In addition to reducing cost of capital, bundling the organisation’s risk through one entity may improve its purchasing power. The organisation can retain more risk than the sum of its individual subsidiaries without endangering its overall financial position. Increased retention positively impacts the organisation’s attitude to claims prevention and shows the market that management is committed to and confident of its risk management practice. It also avoids the expense of taking too much risk as is possible in a decentralised approach.

Cycle management and independence

The ability to retain more risk provides the organisation with greater independence from capacity available in the insurance market. Through the captive, the organisation can choose to retain more or less risk depending on market cycles. With a good program in place, the captive can accumulate substantial shareholder equity, which further increases the organisation’s capacity to retain risk.

Funding of non-insurable risks

The parent can protect its subsidiaries for risks that the insurance market is not willing to accept or that are too expensive to buy by incubating the risk in the captive as premium and loss information is developed over time in the captive, the parent is better positioned to approach the insurance or reinsurance market place for protection.

Control over claims settlement

Brand and reputation is highly crucial for many companies, especially those in the consumer goods and services sectors. Through a captive, the organisation may exert significantly more influence over how a claim is handled.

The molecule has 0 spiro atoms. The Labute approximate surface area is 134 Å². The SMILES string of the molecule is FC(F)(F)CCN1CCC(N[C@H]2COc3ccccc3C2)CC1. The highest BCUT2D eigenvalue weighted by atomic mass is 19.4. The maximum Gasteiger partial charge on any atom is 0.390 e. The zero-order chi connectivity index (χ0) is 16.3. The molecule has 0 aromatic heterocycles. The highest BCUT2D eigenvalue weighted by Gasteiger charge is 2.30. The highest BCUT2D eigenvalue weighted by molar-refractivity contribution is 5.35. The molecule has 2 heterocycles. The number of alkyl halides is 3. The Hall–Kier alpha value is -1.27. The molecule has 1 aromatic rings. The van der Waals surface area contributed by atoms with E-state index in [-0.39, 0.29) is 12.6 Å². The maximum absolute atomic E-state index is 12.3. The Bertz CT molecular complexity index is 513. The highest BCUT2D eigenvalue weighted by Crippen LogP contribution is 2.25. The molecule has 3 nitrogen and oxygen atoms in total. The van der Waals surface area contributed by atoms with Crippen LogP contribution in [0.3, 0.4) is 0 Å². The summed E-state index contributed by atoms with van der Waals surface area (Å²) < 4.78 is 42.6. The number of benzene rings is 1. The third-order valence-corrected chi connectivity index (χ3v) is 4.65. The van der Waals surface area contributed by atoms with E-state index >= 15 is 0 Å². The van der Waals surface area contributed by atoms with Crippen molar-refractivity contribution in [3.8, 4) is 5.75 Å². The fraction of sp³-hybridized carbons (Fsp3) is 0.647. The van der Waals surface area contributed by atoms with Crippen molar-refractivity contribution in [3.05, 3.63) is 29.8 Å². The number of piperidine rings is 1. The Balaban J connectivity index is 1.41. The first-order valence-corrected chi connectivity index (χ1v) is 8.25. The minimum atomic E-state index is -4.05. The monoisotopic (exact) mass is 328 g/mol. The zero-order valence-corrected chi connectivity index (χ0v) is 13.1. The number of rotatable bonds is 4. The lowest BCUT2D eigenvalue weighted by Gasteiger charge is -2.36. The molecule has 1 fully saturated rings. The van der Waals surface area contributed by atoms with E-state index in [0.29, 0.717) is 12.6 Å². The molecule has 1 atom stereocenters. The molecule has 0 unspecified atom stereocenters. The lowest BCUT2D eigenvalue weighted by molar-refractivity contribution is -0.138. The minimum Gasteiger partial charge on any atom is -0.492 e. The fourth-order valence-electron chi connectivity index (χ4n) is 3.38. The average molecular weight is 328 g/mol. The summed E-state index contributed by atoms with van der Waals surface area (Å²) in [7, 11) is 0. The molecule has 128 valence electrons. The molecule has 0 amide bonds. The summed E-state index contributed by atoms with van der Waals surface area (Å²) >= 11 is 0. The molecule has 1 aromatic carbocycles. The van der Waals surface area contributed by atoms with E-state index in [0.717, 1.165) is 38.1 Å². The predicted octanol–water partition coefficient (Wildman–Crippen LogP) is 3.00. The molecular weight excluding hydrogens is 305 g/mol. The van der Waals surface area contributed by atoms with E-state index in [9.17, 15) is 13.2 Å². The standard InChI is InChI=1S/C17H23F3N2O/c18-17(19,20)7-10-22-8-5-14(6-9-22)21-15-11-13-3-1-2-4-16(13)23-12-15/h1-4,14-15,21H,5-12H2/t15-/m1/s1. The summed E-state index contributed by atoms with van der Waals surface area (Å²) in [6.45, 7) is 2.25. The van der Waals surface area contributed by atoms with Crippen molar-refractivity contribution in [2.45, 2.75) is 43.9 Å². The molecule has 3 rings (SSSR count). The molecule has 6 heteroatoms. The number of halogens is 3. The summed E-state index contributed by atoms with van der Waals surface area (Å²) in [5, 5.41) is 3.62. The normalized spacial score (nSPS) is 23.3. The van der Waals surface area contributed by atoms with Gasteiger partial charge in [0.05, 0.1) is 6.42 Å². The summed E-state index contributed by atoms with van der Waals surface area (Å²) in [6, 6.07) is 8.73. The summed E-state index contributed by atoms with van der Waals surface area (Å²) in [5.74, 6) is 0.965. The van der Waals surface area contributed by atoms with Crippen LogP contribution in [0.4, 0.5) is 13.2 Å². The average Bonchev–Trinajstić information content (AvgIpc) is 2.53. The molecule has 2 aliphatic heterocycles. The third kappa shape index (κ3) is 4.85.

Setting of claims reserve

The risk management team is in a position to set reserves for the captive’s insurance liabilities. This involves substantial professional judgment as the reserves can be more or less conservative, reflecting the organisation’s attitude to risk.

  1. Organisational benefits

Formal mechanism of risk retention

The captive’s premium and loss data are centralised. This provides a formal measure of the organisation’s overall risk management performance. Where appropriate and desirable, the organisation can turn its risk management department into a profit centre.

Appropriate funding of risk retention

The captive also provides feedback on the effectiveness of the organisation’s risk financing strategy. As the organisation acquires more experience, it can adjust the captive’s retention limits and use of available capital.

Corporate governance considerations

The captive structure creates a strong governance environment to manage risk across the organisation by centralising the collection of risk data in a regulated environment and promoting better risk management behaviours.

Creation of an additional revenue stream

Captives primarily insure the risk of its parent, however, there are many examples of captives that have expanded beyond their parent’s risk to provide insurance solutions to other parties. These strategies can be extremely successful when an insurance product is linked to the company’s overall marketing strategy to benefit core revenue lines (by creating differentiation in the marketplace) as well as earning profits from insurance products.

Contact Aon today to discuss how a captive can help your business.